11 August 2017
The Minister of State at the Department of Justice and Equality, David Stanton TD has welcomed the UN Expert Committee’s (UNCAT) concluding observations on the second periodic report of Ireland, following Ireland’s recent appearance before the Committee on 27 & 28 July.
Minister Stanton said, “I welcome the concluding observations of the UN Expert Committee (UNCAT) which acknowledge the progress made and notes the many positive measures adopted by Ireland since the submission of Ireland’s second report.”
Minister Stanton noted that the Committee acknowledged the adoption of 30 positive measures of progress by Ireland. Minister Stanton also acknowledged the principal subjects of concern and the Committee’s recommendations and noted that Ireland is making steady progress in addressing many of the issues raised.
The Minister of State said, “I thank the Committee for their positive engagement with Ireland and for their current observations and recommendations. We look forward to building on the progress made and to updating the Committee with further progress next year.”
Note for Editors
The UN Expert Committee’s (UNCAT) concluding observations on the second periodic report of Ireland, acknowledged the adoption by Ireland of the following positive measures:
· Ireland’s accession to and ratification of the Optional Protocol to the Convention on the Rights of the Child on a communications procedure in September 2014;
· The adoption of the Irish Human Rights and Equality Commission (IHREC) Act 2014 and the merger of the Human Rights Commission and the Equality Authority to create the Irish Human Rights and Equality Commission as Ireland’s national human rights institution, on 1 November 2014;
· The adoption of the Criminal Justice (Community Service) (Amendment) Act, providing, inter alia, for community service as an alternative to imprisonment, on 1 October 2011;
· The enactment of the Fines (Payments and Recovery Act) 2014;
· The implementation of the Community Return Programme providing for earned and early temporary release in return for supervised community service,
· The adoption of the Children (Amendment) Act 2015, repealing legislation that permitted the committal of children to adult prison facilities; and the enactment of the remaining provisions of the 2015 Prisons Act which provided for the closure of St. Patrick’s Institution for the detention of juveniles, following the signing of Ministerial Orders, on 30 March 2017 & 7 April 2017;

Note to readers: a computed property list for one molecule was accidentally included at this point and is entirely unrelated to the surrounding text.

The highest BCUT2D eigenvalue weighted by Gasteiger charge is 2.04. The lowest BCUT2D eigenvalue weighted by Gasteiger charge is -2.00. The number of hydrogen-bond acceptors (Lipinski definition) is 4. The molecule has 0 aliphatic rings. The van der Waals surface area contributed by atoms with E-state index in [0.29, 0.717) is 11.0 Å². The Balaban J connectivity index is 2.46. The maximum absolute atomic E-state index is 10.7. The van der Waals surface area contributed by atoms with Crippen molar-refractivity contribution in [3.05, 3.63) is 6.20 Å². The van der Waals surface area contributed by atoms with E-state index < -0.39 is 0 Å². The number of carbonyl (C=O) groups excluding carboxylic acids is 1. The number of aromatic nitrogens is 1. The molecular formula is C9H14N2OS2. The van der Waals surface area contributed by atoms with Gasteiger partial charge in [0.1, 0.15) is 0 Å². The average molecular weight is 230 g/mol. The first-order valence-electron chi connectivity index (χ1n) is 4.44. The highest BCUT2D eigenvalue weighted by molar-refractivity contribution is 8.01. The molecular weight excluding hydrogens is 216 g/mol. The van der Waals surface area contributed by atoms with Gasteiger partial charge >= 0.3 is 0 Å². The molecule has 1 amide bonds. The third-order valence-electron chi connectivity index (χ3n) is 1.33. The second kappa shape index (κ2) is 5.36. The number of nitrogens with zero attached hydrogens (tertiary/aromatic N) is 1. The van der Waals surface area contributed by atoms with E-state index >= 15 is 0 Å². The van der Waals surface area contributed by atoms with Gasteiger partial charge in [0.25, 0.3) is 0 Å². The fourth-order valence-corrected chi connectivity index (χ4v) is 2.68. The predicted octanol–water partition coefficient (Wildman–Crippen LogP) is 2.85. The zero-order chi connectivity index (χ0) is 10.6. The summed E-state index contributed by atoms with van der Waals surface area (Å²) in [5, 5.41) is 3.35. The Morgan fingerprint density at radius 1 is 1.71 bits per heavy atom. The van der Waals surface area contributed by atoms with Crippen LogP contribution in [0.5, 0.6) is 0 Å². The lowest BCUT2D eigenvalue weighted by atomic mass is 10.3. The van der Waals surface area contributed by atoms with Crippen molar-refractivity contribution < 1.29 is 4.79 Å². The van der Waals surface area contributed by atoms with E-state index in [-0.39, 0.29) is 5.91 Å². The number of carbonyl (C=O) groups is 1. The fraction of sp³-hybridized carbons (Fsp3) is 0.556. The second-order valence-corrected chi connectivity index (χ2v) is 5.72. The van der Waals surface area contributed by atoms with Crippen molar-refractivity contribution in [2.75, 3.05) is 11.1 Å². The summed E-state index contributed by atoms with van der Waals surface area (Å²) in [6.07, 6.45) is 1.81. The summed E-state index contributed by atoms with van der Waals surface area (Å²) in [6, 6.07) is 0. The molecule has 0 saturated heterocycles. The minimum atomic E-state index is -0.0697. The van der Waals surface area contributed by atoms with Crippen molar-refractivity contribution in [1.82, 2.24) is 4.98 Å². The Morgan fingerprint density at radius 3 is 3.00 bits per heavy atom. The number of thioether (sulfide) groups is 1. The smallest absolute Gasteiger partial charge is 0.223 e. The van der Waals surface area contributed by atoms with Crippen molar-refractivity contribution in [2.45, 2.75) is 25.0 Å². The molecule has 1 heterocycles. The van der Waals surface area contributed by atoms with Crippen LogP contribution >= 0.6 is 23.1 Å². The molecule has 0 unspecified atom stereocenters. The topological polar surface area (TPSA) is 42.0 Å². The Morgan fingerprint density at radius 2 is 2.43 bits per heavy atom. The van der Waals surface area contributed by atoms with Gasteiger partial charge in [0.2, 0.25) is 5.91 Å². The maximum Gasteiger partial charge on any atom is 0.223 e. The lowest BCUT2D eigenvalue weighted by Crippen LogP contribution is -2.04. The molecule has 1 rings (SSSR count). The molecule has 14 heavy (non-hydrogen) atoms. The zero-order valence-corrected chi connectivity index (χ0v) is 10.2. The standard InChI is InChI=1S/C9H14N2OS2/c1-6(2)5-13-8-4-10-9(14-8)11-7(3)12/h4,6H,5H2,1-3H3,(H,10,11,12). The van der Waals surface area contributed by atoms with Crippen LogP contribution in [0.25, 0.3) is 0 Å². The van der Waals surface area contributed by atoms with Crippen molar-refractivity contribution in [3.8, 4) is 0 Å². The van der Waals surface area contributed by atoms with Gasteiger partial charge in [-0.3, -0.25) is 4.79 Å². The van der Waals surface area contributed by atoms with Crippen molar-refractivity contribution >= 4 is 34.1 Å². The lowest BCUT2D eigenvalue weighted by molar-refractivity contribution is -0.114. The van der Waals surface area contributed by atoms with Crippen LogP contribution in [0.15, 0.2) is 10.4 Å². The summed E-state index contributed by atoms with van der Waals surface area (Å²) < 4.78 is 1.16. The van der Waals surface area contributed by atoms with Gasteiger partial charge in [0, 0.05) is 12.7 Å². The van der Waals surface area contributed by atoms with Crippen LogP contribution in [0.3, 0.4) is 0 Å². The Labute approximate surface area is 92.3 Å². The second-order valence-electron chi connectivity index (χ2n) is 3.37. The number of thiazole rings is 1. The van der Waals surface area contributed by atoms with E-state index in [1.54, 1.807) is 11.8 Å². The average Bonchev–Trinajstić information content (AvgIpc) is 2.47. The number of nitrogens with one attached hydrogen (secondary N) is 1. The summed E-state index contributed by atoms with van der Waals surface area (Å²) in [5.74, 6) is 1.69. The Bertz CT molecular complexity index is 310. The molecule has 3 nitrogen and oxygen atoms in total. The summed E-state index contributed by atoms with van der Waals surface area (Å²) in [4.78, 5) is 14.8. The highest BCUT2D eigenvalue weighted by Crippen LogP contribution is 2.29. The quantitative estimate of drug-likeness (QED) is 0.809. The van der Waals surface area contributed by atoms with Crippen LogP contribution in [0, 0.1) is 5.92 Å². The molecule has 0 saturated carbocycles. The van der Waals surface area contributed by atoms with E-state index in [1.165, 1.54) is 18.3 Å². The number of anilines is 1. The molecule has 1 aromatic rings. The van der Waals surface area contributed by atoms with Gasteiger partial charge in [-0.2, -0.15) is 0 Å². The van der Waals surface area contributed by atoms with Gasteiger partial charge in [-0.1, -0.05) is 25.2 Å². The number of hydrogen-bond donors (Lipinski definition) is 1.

· The publication of the Report of the Commission of Investigation into the death of Gary Douch, on 1 May 2014 and the submission of the Implementation Plan to the Ministers in September 2014;
· The development of the Travellers in Prison Initiative (TPI);
· The launching of the Irish Prison Service Strategic Plan 2016-2018 envisaging the elimination of “slopping out” and the modernisation of Limerick Prison and “Block E” of Portlaoise Prison;
· The adoption of the Residential Institutions Statutory Fund Act 2012 to support the needs of survivors of residential institutional abuse.
· The publication of the report of the Inter-Departmental Committee to establish the facts of State involvement with the Magdalen Laundries, known as the McAleese Report, on 5 February 2013;
· The apology by the Prime Minister of Ireland (Taoiseach) Mr. Enda Kenny to the survivors of residential institutional abuse made in Parliament (Dail), on 19 February 2013;
· The establishment of the Residential Institutions Statutory Fund (Caranua), in March 2013;
· The publication of the Report of Mr. Justice John Quirke on the establishment of an ex gratia Scheme for the benefit of women who were admitted to and worked in the Magdalen Laundries, in May 2013;
· The establishment of the Commission of Investigation into the Mother and Baby Homes and Certain Related Matters, in February 2015;
· The adoption of the Redress for Women Resident in Certain Institutions Act 2015, providing health services free of charge to former Magdalene women, from 1 July 2015;
· The rolling out of Garda Victim Service Offices to 28 Garda Divisions, in 2015;
· The launching on 20 January 2016 of the National Strategy on Domestic, Sexual and Gender-based Violence 2016-2021;
· The establishment of the Citizens’ Assembly to consider a number of issues, including abortion laws, in 2016;
· The adoption of the Criminal Justice (Female Genital Mutilation) Act, on 2 April 2012; and the Criminal Justice (Withholding of Information on Offences Against Children and Vulnerable Persons) Act, which entered into force in August 2012;
· The adoption of the Child and Family Agency Act, regarding protection and welfare services, in 2013;
· The establishment of the Child and Family Agency (TUSLA), on 1 January 2014; and
· The adoption of the Children First Act 2015;
· The adoption of the International Protection Act 2015, replacing the Refugee Act 1996;
· The introduction of Immigration Guidelines for Victims of Domestic Violence by the Irish Naturalization and Immigration Service, in 2012;
· The adoption of the Protected Disclosures Act 2014 which enables members of the Garda Síochána to make disclosures to the Garda Síochána Ombudsman Commission (GSOC);
· The Garda Síochána Amendment Act 2015 expanding the remit and powers of the GSOC;
· The adoption of the Assisted Decision-Making (Capacity) Act, in 2015.
· The Committee welcomes the standing invitation extended by Ireland to all thematic United Nations special procedures mandate holders.